These letters can be read as a lot of old-talk with some networking on the side. If we were to take Selvon at his word, they were just “two big literary giants sitting down, one in the East and one in the West, pelting one another with shit instead of getting down to the serious business of creating Literature!” (August 12, 1982). Shooting the shit or not, their correspondence took on a familiar flavour, as culinary references pepper their epistles. A recurring metaphor is that of money as bread, but often with a Caribbean twist, as when Clarke triumphantly announces on June 20, 1980, “Bread like peas!” This phrase riffs on the more familiar saying “licks like peas,” or a good licking. Pigeon peas, of course, are abundant when in season; and so too, when you receive a happy financial windfall in lean times, it seems plentiful. Bread is good when you can get it and even better if you can trade it in for some variety in your diet. It is unsurprising, then, that when Clarke aided Selvon through his rough transition into CanLit, he sought to help Selvon find “the quickest way … to make some easy and fairly good bread, to help [him] buy a piece of salt fish and a roti.” (October 21, 1977).
Nevertheless, both writers remained aware that for many, it’s not just about having good bread, but about who you can or cannot break bread with. To Selvon, Clarke’s reputation preceded him: “I hear you have five-six mansions in various parts of Canada, and you does invite the Mayor of Toronto for pigtail and rice” (November 9, 1976). Such facetious remarks were unsurprisingly standard in the playful banter between two writers known for their humour. As with their fiction, however, their laughter responded to real social pressures that threatened to erode their dignity. These lighthearted comments about whose bread may be buttered were made alongside genuine concern for each other’s ability to be breadwinners for their families.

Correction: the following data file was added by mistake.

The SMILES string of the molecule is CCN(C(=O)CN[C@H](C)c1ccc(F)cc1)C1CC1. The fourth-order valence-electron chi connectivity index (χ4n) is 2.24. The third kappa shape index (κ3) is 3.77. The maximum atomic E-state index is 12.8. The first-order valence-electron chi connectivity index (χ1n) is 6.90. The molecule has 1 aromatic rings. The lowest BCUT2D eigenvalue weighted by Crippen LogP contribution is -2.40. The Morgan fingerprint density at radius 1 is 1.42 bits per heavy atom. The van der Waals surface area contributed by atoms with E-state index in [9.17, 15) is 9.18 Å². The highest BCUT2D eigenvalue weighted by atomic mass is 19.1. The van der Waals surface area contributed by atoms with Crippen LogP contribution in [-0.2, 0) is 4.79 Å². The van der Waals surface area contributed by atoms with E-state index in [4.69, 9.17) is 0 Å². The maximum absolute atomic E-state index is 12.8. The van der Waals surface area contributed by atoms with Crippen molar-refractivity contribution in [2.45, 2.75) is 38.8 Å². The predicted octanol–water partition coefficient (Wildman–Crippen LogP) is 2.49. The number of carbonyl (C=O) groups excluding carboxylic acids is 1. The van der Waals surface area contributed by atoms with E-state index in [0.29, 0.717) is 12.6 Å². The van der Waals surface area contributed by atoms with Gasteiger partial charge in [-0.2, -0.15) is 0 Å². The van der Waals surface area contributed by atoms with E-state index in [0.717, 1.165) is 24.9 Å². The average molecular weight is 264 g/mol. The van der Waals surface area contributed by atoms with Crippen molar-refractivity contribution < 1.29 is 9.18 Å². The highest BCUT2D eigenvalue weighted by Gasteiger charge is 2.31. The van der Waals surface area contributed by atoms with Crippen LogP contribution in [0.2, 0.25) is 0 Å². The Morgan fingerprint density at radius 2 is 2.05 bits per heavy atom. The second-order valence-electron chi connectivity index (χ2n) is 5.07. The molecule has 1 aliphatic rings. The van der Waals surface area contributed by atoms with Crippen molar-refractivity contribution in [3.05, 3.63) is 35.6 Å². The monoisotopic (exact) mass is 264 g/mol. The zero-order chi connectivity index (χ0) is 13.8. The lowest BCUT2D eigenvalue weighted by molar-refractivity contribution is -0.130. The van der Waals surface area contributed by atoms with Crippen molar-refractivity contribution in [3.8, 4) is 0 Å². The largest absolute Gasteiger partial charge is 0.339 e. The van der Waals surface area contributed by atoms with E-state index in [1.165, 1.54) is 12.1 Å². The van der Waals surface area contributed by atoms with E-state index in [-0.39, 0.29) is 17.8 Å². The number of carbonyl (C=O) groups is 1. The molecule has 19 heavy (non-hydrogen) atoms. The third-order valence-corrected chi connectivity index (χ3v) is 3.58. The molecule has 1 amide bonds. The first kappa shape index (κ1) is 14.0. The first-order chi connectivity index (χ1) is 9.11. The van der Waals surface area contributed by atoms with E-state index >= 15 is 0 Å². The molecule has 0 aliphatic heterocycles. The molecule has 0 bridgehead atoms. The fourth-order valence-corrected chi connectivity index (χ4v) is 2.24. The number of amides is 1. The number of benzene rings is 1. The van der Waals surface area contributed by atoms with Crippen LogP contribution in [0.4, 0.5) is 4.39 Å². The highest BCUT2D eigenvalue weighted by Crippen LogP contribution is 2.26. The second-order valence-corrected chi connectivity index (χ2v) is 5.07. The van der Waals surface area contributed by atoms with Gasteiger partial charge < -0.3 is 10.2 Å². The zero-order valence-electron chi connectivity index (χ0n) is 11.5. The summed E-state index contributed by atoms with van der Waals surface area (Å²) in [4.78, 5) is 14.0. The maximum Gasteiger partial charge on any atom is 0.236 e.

On the one hand, they were contemplating the desperation of Selvon’s early years in Calgary. While Clarke served as an important point of contact in Toronto, Selvon initially found few rewarding opportunities. In this time of limited choices, he became a janitor at the University of Calgary, where he was later to become writer-in-residence. His mounting frustration during this period took the form of his semi-serious complaint that he “can’t even buy mouth-organ for [his] son for Christmas, nor boil a ham” (December 6, 1980). On the other hand, both Clarke and Selvon knew that for racialized writers such as themselves, even when bread is hard to come by, they had to remain wary of underselling their work. On February 24, 1981, Clarke defiantly stated, “If we let them pay we small potatoes, they will consider our work to be small potatoes. Let me go bankrupt and keep my fucking integrity. Suck salt be-Jesus-Christ, and drink water to keep my belly full.” They intended to refuse crumbs from a white literary establishment they knew from experience was prone to belittling the contributions of people of colour. Clarke and Selvon’s fortitude, gastronomic and otherwise, served them well and reminds their readers today to suck their teeth at those too eager to dismiss their legacy.